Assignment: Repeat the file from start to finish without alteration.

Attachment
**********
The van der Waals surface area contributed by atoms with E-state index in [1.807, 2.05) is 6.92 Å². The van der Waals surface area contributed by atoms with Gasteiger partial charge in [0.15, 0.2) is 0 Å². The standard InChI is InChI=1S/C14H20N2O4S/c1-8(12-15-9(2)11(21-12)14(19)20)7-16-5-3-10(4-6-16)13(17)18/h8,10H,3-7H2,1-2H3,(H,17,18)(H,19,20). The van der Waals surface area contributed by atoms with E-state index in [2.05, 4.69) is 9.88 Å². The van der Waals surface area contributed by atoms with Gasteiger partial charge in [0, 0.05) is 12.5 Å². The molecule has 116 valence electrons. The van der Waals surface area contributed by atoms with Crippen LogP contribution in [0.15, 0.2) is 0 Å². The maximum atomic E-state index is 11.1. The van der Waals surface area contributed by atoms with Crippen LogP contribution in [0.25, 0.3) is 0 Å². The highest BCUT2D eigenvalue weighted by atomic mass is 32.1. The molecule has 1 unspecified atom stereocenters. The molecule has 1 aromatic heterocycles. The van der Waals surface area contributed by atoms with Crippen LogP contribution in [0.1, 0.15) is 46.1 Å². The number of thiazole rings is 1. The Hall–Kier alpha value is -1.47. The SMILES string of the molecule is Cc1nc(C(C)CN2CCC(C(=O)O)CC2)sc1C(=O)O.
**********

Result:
The van der Waals surface area contributed by atoms with E-state index in [1.807, 2.05) is 6.92 Å². The van der Waals surface area contributed by atoms with Gasteiger partial charge in [0.15, 0.2) is 0 Å². The standard InChI is InChI=1S/C14H20N2O4S/c1-8(12-15-9(2)11(21-12)14(19)20)7-16-5-3-10(4-6-16)13(17)18/h8,10H,3-7H2,1-2H3,(H,17,18)(H,19,20). The van der Waals surface area contributed by atoms with E-state index in [2.05, 4.69) is 9.88 Å². The van der Waals surface area contributed by atoms with Gasteiger partial charge in [0, 0.05) is 12.5 Å². The molecule has 116 valence electrons. The van der Waals surface area contributed by atoms with Crippen LogP contribution in [0.15, 0.2) is 0 Å². The maximum atomic E-state index is 11.1. The van der Waals surface area contributed by atoms with Crippen LogP contribution in [0.25, 0.3) is 0 Å². The highest BCUT2D eigenvalue weighted by atomic mass is 32.1. The molecule has 1 unspecified atom stereocenters. The molecule has 1 aromatic heterocycles. The van der Waals surface area contributed by atoms with Crippen LogP contribution in [0.1, 0.15) is 46.1 Å². The number of thiazole rings is 1. The Hall–Kier alpha value is -1.47. The SMILES string of the molecule is Cc1nc(C(C)CN2CCC(C(=O)O)CC2)sc1C(=O)O.